March 13, 2023
Hello Tomorrow! Captures Our Nostalgia for the Future Past
The opening scene of Hello Tomorrow! (Apple TV+) situates us in a 1950s diner. It’s a perfect nostalgic timepiece of roadside Americana—except there’s something off. Look closely at the heavily chromed automobiles in the parking lot, they have no wheels, instead they hover above the asphalt. Instead of a human behind the bar, it’s a robot. We’re not in the past, we’re in the past’s idea of the future.
Steeped In 1950s Style
The program, which debuted on Apple TV+ on February 17th focuses on Jack Billings (Billy Crudup) and his crew of traveling salesmen as they hawk timeshares on the moon—in a lunar Levittown to the aw-shucks residents of Vistaville. The show is set in a world where floating cars, video-phone calls, and lunar residences have changed everything—and nothing.
The show’s visual texture, courtesy of production designer Maya Sigel, is a riff on the Streamline and Googie modern aesthetics of roadside America in 1950s and ’60s. The style manages to capture both the promise of technology that Billings and his crew are selling and the hum-drum reality of life on earth that the show’s characters are desperate to escape.
To get the feel of mid-century jet age style just right, production designer Maya Sigel dove into archival material from the 1920s through the 1960s, pulling out references from old world’s fair catalogues, Los Angeles diners, motel postcards, and old advertisements for American-made cars. During that period, Sigel says, “All of these big American companies, car companies, appliance companies were putting all of this money into this futuristic concept design. They were making prototypes of cars and appliances and kitchens of the future and homes of the future.”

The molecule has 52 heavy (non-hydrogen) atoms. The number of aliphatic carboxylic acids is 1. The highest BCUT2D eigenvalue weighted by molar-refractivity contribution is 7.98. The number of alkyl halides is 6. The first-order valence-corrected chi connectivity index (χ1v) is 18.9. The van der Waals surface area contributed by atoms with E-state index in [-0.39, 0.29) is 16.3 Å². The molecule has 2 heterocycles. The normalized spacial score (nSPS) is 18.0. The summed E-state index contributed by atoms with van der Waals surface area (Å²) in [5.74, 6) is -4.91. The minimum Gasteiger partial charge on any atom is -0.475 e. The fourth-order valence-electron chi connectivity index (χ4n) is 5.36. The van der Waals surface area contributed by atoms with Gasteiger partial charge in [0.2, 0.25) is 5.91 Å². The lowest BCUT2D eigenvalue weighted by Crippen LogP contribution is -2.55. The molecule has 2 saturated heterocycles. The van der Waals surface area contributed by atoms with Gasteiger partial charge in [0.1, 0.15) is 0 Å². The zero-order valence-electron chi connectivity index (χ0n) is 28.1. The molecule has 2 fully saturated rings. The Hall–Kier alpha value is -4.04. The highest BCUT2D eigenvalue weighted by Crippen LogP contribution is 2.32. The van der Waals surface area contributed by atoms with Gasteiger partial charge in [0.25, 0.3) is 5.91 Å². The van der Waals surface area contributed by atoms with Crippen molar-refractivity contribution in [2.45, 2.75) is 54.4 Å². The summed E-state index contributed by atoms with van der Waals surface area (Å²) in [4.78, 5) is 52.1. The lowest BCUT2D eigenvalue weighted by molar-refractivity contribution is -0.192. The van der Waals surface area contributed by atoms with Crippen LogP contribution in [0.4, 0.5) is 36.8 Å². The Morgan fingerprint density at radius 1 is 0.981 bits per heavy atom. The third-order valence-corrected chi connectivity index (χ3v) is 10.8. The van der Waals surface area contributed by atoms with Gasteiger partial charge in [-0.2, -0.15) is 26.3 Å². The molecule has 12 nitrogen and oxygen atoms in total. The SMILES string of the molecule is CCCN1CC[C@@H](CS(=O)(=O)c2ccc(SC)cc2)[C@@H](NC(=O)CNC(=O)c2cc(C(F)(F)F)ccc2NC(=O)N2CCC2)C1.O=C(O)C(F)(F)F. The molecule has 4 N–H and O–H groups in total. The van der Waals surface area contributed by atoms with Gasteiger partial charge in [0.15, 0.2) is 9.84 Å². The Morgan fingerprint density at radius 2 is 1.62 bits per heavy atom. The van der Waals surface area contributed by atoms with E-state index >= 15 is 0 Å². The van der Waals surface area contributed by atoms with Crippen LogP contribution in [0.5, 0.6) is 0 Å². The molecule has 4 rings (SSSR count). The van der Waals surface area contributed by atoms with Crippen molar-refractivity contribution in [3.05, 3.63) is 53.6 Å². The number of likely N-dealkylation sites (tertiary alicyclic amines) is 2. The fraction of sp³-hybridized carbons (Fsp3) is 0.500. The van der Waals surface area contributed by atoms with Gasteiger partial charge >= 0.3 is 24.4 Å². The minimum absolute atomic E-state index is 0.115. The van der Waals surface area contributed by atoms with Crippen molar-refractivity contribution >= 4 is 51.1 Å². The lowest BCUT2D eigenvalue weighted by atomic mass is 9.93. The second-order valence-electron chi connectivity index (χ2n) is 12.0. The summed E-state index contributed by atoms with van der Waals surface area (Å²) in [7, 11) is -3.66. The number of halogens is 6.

Building the World of Hello Tomorrow!
Architectural references, too, came from the rich vein of midcentury modernism. In addition to shooting on location at landmarks like Eero Saarinen’s TWA Terminal and New York’s famed Barney Greengrass deli, Sigel’s team built sets where much of the show’s action takes place. The Vista Motor lodge is the centerpiece of season one. It’s design, says Sigel, was cobbled together from examples of 1950s motels found on old postcards as well as Frank Lloyd Wright’s Usonian homes. Its river rock interior and exterior, wooden components, and grass cloth wallpaper anchor it squarely on earth.
But of course, for the characters in Hello Tomorrow! the earth is history, they want to be in space. For interiors that are associated with the moon such as the interior of a rocket, Sigel turned to hues of blue and silver as well as more curved forms. At one point we glimpse a model of the gleaming white homes Billings is selling under a glass dome. The promise of the future rendered in polyethylene.
For scenes in the show’s diners and bars—where beverages are produced automat style by robots—Sigel relied on her own on-the-ground research. “Before I left L.A. for New York [where production took place], I did a whole survey myself, just going back to all of my favorite diners and photographing them and looking at different buildings and thinking about the materials and the spaces and different elements architecturally,” she recalls.
What is it about the 1950’s idea of the future that holds such sway over designers, showrunners, and viewers 70 years later? Sigel thinks it has to do with the pessimism of our present moment. “I feel like we’re almost too practical now, even in the design world,” she says. “[The mid-century] was a time where I think that there was just a lot of money thrown at the questions ‘What could we do in the future?’ And people were really hopeful about what the possibilities were. I think there was just a lot of really amazing creative output.”
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